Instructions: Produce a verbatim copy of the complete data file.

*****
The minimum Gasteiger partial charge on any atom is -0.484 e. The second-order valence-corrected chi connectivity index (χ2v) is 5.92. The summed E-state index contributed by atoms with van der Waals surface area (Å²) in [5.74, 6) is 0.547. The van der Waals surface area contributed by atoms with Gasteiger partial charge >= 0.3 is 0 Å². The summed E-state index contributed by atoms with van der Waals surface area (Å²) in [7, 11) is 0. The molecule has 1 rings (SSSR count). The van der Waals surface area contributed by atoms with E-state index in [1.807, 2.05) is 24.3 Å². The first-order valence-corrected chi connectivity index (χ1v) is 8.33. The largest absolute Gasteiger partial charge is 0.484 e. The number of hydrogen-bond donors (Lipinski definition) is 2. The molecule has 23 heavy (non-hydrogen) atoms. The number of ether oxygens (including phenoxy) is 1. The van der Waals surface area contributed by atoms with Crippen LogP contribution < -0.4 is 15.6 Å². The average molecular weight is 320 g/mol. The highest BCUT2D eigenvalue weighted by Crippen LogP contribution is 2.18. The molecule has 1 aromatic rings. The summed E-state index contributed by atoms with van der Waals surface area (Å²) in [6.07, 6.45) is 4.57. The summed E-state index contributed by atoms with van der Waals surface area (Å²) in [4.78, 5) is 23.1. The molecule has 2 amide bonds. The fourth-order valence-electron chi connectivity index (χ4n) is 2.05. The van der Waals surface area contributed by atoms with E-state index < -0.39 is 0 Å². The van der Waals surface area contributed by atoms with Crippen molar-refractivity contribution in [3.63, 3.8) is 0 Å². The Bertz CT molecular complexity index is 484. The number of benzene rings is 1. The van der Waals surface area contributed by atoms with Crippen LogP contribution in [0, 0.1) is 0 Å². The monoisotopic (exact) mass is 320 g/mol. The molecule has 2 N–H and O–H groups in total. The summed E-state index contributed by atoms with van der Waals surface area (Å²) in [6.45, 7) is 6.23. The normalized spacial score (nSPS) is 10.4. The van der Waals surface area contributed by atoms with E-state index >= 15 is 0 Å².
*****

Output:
The minimum Gasteiger partial charge on any atom is -0.484 e. The second-order valence-corrected chi connectivity index (χ2v) is 5.92. The summed E-state index contributed by atoms with van der Waals surface area (Å²) in [5.74, 6) is 0.547. The van der Waals surface area contributed by atoms with Gasteiger partial charge >= 0.3 is 0 Å². The summed E-state index contributed by atoms with van der Waals surface area (Å²) in [7, 11) is 0. The molecule has 1 rings (SSSR count). The van der Waals surface area contributed by atoms with E-state index in [1.807, 2.05) is 24.3 Å². The first-order valence-corrected chi connectivity index (χ1v) is 8.33. The largest absolute Gasteiger partial charge is 0.484 e. The number of hydrogen-bond donors (Lipinski definition) is 2. The molecule has 23 heavy (non-hydrogen) atoms. The number of ether oxygens (including phenoxy) is 1. The van der Waals surface area contributed by atoms with Crippen LogP contribution < -0.4 is 15.6 Å². The average molecular weight is 320 g/mol. The highest BCUT2D eigenvalue weighted by Crippen LogP contribution is 2.18. The molecule has 1 aromatic rings. The summed E-state index contributed by atoms with van der Waals surface area (Å²) in [6.07, 6.45) is 4.57. The summed E-state index contributed by atoms with van der Waals surface area (Å²) in [4.78, 5) is 23.1. The molecule has 2 amide bonds. The fourth-order valence-electron chi connectivity index (χ4n) is 2.05. The van der Waals surface area contributed by atoms with E-state index < -0.39 is 0 Å². The van der Waals surface area contributed by atoms with Crippen molar-refractivity contribution in [3.63, 3.8) is 0 Å². The Bertz CT molecular complexity index is 484. The number of benzene rings is 1. The van der Waals surface area contributed by atoms with Crippen LogP contribution in [0, 0.1) is 0 Å². The monoisotopic (exact) mass is 320 g/mol. The molecule has 2 N–H and O–H groups in total. The summed E-state index contributed by atoms with van der Waals surface area (Å²) in [6.45, 7) is 6.23. The normalized spacial score (nSPS) is 10.4. The van der Waals surface area contributed by atoms with E-state index >= 15 is 0 Å².